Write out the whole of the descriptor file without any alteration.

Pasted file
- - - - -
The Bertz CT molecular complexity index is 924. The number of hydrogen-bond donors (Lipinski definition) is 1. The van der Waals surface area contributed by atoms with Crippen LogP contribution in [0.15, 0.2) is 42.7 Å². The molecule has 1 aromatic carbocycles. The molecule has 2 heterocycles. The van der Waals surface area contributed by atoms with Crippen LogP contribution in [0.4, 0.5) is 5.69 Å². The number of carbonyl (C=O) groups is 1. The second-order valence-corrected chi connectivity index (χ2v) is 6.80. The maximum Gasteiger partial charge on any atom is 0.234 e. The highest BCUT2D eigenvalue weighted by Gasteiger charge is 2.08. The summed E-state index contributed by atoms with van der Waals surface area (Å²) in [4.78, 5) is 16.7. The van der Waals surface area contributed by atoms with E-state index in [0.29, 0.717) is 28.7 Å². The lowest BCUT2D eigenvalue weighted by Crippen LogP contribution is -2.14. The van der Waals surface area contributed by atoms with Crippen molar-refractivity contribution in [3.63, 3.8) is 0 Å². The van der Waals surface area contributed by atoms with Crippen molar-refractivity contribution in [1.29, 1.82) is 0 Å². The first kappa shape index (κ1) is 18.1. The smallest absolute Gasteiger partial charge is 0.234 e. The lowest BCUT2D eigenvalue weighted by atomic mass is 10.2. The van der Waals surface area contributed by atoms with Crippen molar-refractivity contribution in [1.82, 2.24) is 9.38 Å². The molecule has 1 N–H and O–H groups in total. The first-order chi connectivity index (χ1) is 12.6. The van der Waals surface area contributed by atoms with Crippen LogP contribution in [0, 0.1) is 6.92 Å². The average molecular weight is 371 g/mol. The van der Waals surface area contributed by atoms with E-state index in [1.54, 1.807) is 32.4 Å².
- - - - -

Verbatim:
The Bertz CT molecular complexity index is 924. The number of hydrogen-bond donors (Lipinski definition) is 1. The van der Waals surface area contributed by atoms with Crippen LogP contribution in [0.15, 0.2) is 42.7 Å². The molecule has 1 aromatic carbocycles. The molecule has 2 heterocycles. The van der Waals surface area contributed by atoms with Crippen LogP contribution in [0.4, 0.5) is 5.69 Å². The number of carbonyl (C=O) groups is 1. The second-order valence-corrected chi connectivity index (χ2v) is 6.80. The maximum Gasteiger partial charge on any atom is 0.234 e. The highest BCUT2D eigenvalue weighted by Gasteiger charge is 2.08. The summed E-state index contributed by atoms with van der Waals surface area (Å²) in [4.78, 5) is 16.7. The van der Waals surface area contributed by atoms with E-state index in [0.29, 0.717) is 28.7 Å². The lowest BCUT2D eigenvalue weighted by Crippen LogP contribution is -2.14. The van der Waals surface area contributed by atoms with Crippen molar-refractivity contribution in [3.63, 3.8) is 0 Å². The van der Waals surface area contributed by atoms with Crippen molar-refractivity contribution in [1.29, 1.82) is 0 Å². The first kappa shape index (κ1) is 18.1. The smallest absolute Gasteiger partial charge is 0.234 e. The lowest BCUT2D eigenvalue weighted by atomic mass is 10.2. The van der Waals surface area contributed by atoms with Crippen molar-refractivity contribution in [1.82, 2.24) is 9.38 Å². The molecule has 1 N–H and O–H groups in total. The first-order chi connectivity index (χ1) is 12.6. The van der Waals surface area contributed by atoms with Crippen LogP contribution in [0, 0.1) is 6.92 Å². The average molecular weight is 371 g/mol. The van der Waals surface area contributed by atoms with E-state index in [1.54, 1.807) is 32.4 Å².